GLOSSARY OF TERMS
A

A-glass: corrosive-resistant boron-free glass.

Ablative Plastic: material that absorbs heat (with low material loss and char rate) through a decomposition process (pyrolysis) that takes place at or near the surface exposed to the heat.

Abrasion: wearing away by friction. Glass is highly resistant to abrasion by other materials, but can be damaged through contact with itself.

Accelerated test: procedure in which conditions are increased in magnitude to reduce the time required to obtain a result. To reproduce in a short time the deteriorating effect obtained under normal service conditions.

Accelerator: material that, when mixed with a catalyst or a resin, will speed the chemical reaction between the catalyst and the resin. Also called promoter.

Acetone: ketone group solvent that is used to dissolve polyester resins. Used to a large extent for clean up of tools in fiberglass operations.

Acoustic emission: measure of integrity of a material, as determined by sound emission when a material is stressed. Ideally, emissions can be correlated with defects and/or incipient failure.

Acrylic: thermoplastic polymer made by the polymerization of esters of acrylic acid and its derivatives.

Activator: see Accelerator.

Addition polymerization: chemical reaction in which simple molecules (monomers) are added to each other to form long-chain molecules (polymers) without forming by-products.

Additive: any number of materials used to modify the properties of polymer resins, such as plasticizers, initiators, light stabilizers and flame retardants.

Adhesive: substance capable of holding two materials together by surface attachment. Adhesive can be in film, liquid, or paste form.

Admixture: addition and homogeneous dispersion of discrete components, before cure.

Afterbake: see Postcure.

Aggregate: hard, coarse material usually of mineral origins in composite tools. Also used in flooring or as a surface medium.

Aging: effect on materials of exposure to the environment. The process of exposing materials to an environment for an interval of time.

Air-bubble: void air entrapment within and between plies of reinforcement or within a bondline or encapsulated area; localized, noninterconnected, spherical in shape.

Air vent: small outlet to prevent entrapment of gases in a molding or tooling fixture.

Alligatoring: visible cosmetic defect in exposed gel coat which looks like wrinkled or alligator skin.

Alloy: in plastics, a blend of polymers or copolymers with other polymers or elastomers under selected conditions.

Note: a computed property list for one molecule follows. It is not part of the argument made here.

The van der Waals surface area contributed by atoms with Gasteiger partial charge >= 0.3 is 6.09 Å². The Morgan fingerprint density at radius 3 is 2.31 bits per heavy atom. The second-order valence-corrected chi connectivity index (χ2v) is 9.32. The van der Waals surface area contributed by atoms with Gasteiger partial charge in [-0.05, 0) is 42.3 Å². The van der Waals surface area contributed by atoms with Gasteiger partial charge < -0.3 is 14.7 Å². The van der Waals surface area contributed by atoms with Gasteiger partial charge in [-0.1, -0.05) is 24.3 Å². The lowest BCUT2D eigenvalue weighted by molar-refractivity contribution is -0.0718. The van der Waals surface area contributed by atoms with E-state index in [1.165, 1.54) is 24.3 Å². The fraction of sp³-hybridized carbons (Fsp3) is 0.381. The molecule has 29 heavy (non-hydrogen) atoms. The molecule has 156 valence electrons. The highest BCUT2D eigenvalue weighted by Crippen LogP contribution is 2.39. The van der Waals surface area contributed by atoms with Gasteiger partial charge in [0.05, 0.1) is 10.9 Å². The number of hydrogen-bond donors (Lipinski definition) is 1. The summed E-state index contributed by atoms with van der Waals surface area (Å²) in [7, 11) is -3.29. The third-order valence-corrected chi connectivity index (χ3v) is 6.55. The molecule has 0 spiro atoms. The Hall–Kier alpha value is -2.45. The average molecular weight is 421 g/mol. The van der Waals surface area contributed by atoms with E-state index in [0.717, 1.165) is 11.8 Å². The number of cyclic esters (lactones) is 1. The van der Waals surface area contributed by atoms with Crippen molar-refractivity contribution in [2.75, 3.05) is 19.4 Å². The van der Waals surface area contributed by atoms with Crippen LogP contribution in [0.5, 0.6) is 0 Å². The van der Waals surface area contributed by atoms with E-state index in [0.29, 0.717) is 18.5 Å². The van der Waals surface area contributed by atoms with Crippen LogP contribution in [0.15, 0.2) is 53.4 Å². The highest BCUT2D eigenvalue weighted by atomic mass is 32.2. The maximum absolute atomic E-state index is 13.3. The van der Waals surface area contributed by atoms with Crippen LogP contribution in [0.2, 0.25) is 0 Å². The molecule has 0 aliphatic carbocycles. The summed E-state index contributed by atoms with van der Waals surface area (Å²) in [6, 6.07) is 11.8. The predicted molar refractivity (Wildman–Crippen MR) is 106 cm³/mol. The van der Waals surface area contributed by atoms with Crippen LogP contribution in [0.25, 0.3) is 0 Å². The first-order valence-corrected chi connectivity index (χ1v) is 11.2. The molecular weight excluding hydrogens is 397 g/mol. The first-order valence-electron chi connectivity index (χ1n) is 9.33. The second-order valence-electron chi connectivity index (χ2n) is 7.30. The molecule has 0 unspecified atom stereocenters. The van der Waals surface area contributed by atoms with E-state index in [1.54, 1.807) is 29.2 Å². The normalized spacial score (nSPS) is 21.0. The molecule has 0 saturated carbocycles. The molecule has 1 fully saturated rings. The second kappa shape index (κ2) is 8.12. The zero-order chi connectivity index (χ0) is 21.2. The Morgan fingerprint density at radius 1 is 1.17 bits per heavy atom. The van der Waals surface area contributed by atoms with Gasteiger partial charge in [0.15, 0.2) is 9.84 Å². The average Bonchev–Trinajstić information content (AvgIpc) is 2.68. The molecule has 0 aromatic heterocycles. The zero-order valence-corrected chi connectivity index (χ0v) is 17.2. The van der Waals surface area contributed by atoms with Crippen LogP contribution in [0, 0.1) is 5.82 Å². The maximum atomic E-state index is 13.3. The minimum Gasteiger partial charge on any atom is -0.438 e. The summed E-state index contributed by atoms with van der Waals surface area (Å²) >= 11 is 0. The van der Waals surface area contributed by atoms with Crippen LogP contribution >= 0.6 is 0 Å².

Ambient: surrounding environmental conditions, such as pressure, temperature, or relative humidity.

Angle-ply laminate: laminate having fibers of adjacent plies oriented at alternating angles.

Anisotropic: exhibiting different properties when tested along axes in different directions. see also Anisotropic laminate and Isotropic.

Anisotropic laminate: one in which the properties are different in different directions.

Antioxidant: substance that, when added in small quantities to resin, prevents oxidative degradation and contributes to the maintenance of its properties.

Antistatic agents: agents that, when added to a molding material or applied to the surface of a molded object, make it more conducting, thus hindering the fixation of dust or the buildup of electrical charge.

Aramid: type of highly oriented organic material derived from polyamide but incorporating aromatic ring structure. Used primarily as a high-strength, high-modulus fiber. Kevlar and Nomex are example of aramids.

Arc resistance: ability to withstand exposure to an electric voltage. The total time in seconds that an intermittent arc may play across a plastic surface without rendering the surface conductive.

Ash content: proportion of the solid residue remaining after a reinforcing substance has been incinerated (charred or intensely heated).

Aspect ratio: ratio of length to diameter of a fiber.

A-Stage: early stage in the polymerization reaction of certain thermosetting resins (especially phenolic) in which the material, after application to the reinforcement, is still soluble in certain liquids and is fusible. Also called resole. see also B-Stage and C-Stage.

Autoclave: closed vessel for conducting and completing a chemical reaction or other operation, under pressure and heat.

Autoclave Molding: process in which, after lay-up, winding, or wrapping, and entire assembly is placed in a heated autoclave, usually 50 to 200 psi. Additional pressure permits higher density and improved removal of volatiles from the resin. Lay-up usually vacuum bagged with a bleeder and release cloth.

Axial Winding: in filament-wound reinforced plastics, a winding with the filaments parallel or at a small angle to the axis (0 helix angle).

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